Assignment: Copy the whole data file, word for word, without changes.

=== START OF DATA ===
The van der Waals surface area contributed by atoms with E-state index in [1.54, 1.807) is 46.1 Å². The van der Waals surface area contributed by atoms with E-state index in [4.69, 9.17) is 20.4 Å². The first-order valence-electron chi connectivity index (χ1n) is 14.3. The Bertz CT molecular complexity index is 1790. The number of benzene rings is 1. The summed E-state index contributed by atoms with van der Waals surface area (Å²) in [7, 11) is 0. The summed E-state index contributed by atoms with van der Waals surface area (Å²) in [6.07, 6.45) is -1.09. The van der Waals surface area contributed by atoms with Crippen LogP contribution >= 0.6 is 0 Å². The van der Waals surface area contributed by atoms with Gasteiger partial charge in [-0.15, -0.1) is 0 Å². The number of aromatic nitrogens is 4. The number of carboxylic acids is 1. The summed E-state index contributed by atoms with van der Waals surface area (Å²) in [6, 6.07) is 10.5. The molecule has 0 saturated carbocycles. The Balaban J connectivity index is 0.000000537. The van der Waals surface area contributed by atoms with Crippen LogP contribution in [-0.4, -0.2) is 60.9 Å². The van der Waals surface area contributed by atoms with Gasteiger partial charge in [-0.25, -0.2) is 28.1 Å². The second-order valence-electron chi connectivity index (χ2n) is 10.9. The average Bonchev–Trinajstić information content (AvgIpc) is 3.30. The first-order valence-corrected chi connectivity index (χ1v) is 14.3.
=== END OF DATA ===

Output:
The van der Waals surface area contributed by atoms with E-state index in [1.54, 1.807) is 46.1 Å². The van der Waals surface area contributed by atoms with E-state index in [4.69, 9.17) is 20.4 Å². The first-order valence-electron chi connectivity index (χ1n) is 14.3. The Bertz CT molecular complexity index is 1790. The number of benzene rings is 1. The summed E-state index contributed by atoms with van der Waals surface area (Å²) in [7, 11) is 0. The summed E-state index contributed by atoms with van der Waals surface area (Å²) in [6.07, 6.45) is -1.09. The van der Waals surface area contributed by atoms with Crippen LogP contribution >= 0.6 is 0 Å². The van der Waals surface area contributed by atoms with Gasteiger partial charge in [-0.15, -0.1) is 0 Å². The number of aromatic nitrogens is 4. The number of carboxylic acids is 1. The summed E-state index contributed by atoms with van der Waals surface area (Å²) in [6, 6.07) is 10.5. The molecule has 0 saturated carbocycles. The Balaban J connectivity index is 0.000000537. The van der Waals surface area contributed by atoms with Crippen LogP contribution in [-0.4, -0.2) is 60.9 Å². The van der Waals surface area contributed by atoms with Gasteiger partial charge in [-0.25, -0.2) is 28.1 Å². The second-order valence-electron chi connectivity index (χ2n) is 10.9. The average Bonchev–Trinajstić information content (AvgIpc) is 3.30. The first-order valence-corrected chi connectivity index (χ1v) is 14.3.